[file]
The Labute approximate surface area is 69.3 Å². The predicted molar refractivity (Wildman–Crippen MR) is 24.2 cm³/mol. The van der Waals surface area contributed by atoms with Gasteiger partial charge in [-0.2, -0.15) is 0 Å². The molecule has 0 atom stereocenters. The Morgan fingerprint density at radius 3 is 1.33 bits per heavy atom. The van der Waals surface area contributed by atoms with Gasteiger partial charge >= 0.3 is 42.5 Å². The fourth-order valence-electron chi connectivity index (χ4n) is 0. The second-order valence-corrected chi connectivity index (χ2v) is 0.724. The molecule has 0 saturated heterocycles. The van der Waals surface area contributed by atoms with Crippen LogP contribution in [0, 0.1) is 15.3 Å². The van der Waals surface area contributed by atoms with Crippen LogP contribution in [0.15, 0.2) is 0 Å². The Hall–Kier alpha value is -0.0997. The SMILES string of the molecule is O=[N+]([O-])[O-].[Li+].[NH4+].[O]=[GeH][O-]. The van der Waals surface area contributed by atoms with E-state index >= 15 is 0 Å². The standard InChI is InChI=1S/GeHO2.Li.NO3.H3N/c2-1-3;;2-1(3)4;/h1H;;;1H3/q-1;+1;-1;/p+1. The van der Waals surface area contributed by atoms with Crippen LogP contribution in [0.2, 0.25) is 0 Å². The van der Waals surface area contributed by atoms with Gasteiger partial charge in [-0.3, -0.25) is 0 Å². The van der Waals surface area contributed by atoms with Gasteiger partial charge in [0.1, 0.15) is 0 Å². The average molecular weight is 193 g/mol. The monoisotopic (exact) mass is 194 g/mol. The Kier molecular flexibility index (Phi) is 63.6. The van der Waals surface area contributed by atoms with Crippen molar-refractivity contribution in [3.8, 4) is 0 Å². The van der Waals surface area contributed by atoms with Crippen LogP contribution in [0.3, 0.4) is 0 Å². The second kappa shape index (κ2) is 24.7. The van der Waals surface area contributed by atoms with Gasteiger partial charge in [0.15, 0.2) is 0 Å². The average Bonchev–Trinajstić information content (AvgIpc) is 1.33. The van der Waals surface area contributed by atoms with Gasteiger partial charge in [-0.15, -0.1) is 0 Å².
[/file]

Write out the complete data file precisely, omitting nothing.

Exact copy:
The Labute approximate surface area is 69.3 Å². The predicted molar refractivity (Wildman–Crippen MR) is 24.2 cm³/mol. The van der Waals surface area contributed by atoms with Gasteiger partial charge in [-0.2, -0.15) is 0 Å². The molecule has 0 atom stereocenters. The Morgan fingerprint density at radius 3 is 1.33 bits per heavy atom. The van der Waals surface area contributed by atoms with Gasteiger partial charge >= 0.3 is 42.5 Å². The fourth-order valence-electron chi connectivity index (χ4n) is 0. The second-order valence-corrected chi connectivity index (χ2v) is 0.724. The molecule has 0 saturated heterocycles. The van der Waals surface area contributed by atoms with Crippen LogP contribution in [0, 0.1) is 15.3 Å². The van der Waals surface area contributed by atoms with Crippen LogP contribution in [0.15, 0.2) is 0 Å². The Hall–Kier alpha value is -0.0997. The SMILES string of the molecule is O=[N+]([O-])[O-].[Li+].[NH4+].[O]=[GeH][O-]. The van der Waals surface area contributed by atoms with E-state index >= 15 is 0 Å². The standard InChI is InChI=1S/GeHO2.Li.NO3.H3N/c2-1-3;;2-1(3)4;/h1H;;;1H3/q-1;+1;-1;/p+1. The van der Waals surface area contributed by atoms with Crippen LogP contribution in [0.2, 0.25) is 0 Å². The van der Waals surface area contributed by atoms with Gasteiger partial charge in [-0.3, -0.25) is 0 Å². The van der Waals surface area contributed by atoms with Gasteiger partial charge in [0.1, 0.15) is 0 Å². The average molecular weight is 193 g/mol. The monoisotopic (exact) mass is 194 g/mol. The Kier molecular flexibility index (Phi) is 63.6. The van der Waals surface area contributed by atoms with Crippen molar-refractivity contribution in [3.8, 4) is 0 Å². The van der Waals surface area contributed by atoms with Crippen LogP contribution in [0.3, 0.4) is 0 Å². The second kappa shape index (κ2) is 24.7. The van der Waals surface area contributed by atoms with Gasteiger partial charge in [0.15, 0.2) is 0 Å². The average Bonchev–Trinajstić information content (AvgIpc) is 1.33. The van der Waals surface area contributed by atoms with Gasteiger partial charge in [-0.15, -0.1) is 0 Å².